A New Leg Higher? Or…

November 11, 2019|12:31pm


I’d like to start this week’s missive by wishing everyone a Happy Veterans Day and hoping that we can all take at least a moment to say a silent thank you to those who have kept our country safe for more than 240 years.

Banks and the bond market have the good sense to be closed today, while the stock exchanges are open during this holiday. A fact I discovered many years ago when I awoke late one Veteran’s Day morning, turned on my computer, and wondered why my screens were blinking!

I am going to try and keep this brief as I’ve got a plane to catch. I’m heading to Dallas for NAAIM’s Outlook Conference Monday and Tuesday, where I’m hosting the NAAIM Shark Tank Investing Strategy Competition. I think we have a great lineup of competitors and the event should be fun.

A New Bull Leg?

Looking at the stock market, the question of the day – at least in my mind – is if we are seeing the beginning of a fresh leg in an ongoing cyclical and secular bull move -or- the setup for yet another “breakout fakeout.”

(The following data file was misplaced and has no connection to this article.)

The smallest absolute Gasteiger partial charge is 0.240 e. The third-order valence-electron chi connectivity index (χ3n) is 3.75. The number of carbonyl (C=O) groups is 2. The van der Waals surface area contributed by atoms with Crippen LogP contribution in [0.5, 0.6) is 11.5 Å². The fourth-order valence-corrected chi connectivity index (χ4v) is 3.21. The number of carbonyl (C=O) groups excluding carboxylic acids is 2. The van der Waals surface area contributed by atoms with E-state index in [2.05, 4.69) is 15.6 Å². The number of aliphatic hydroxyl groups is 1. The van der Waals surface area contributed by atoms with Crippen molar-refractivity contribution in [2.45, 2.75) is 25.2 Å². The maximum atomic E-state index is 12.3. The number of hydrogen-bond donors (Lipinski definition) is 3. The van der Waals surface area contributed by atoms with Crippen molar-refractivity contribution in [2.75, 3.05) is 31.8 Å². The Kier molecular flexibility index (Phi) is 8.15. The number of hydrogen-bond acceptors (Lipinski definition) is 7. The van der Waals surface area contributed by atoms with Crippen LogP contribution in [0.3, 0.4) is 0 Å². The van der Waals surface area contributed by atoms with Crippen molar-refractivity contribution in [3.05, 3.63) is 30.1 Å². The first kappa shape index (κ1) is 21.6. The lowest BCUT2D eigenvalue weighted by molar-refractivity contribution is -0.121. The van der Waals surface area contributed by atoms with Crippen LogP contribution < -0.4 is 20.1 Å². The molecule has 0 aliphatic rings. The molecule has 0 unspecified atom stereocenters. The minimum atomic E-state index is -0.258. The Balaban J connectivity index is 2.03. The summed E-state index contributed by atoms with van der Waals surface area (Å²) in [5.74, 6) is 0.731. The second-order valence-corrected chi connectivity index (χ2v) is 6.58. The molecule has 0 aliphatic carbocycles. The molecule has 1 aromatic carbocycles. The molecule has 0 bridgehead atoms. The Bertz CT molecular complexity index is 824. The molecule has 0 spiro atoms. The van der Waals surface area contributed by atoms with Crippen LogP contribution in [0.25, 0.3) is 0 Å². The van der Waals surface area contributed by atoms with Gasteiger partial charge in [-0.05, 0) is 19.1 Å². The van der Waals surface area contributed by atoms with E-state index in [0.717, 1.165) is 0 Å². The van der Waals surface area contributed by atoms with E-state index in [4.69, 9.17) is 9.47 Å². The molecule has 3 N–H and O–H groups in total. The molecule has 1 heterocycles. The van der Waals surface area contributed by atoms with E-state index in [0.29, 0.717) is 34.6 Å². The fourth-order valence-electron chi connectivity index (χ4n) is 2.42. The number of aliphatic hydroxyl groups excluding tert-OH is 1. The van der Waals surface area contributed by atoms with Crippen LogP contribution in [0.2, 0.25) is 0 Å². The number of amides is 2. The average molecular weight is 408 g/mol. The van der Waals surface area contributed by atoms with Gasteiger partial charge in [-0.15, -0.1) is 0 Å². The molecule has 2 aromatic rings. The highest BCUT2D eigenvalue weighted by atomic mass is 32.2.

Let’s Review

If you will recall, since January 2018, the stock market has made a series of new all-time highs. First there was the September 20, 2018 high, which was followed by a brief breakout flirtation and then a brutal decline of -19.8% as the world fretted about trade and a Fed overshoot.

Next came the Fed flip-flop, which produced a furious recovery. This move wound up pushing the S&P 500 to a new high on April 30, 2019. But, less than a week later, the market became obsessed with recession fears and the S&P fell -6.8% in a month.

As it became clear that the U.S. consumer hadn’t wavered from its job-induced good mood, the market once again looked ahead to better days and hit a fresh new high on July 28, 2019. What followed, as you might suspect, was an almost immediate reversal, which took the S&P down -6.1% within three short weeks of the most recent high-water mark.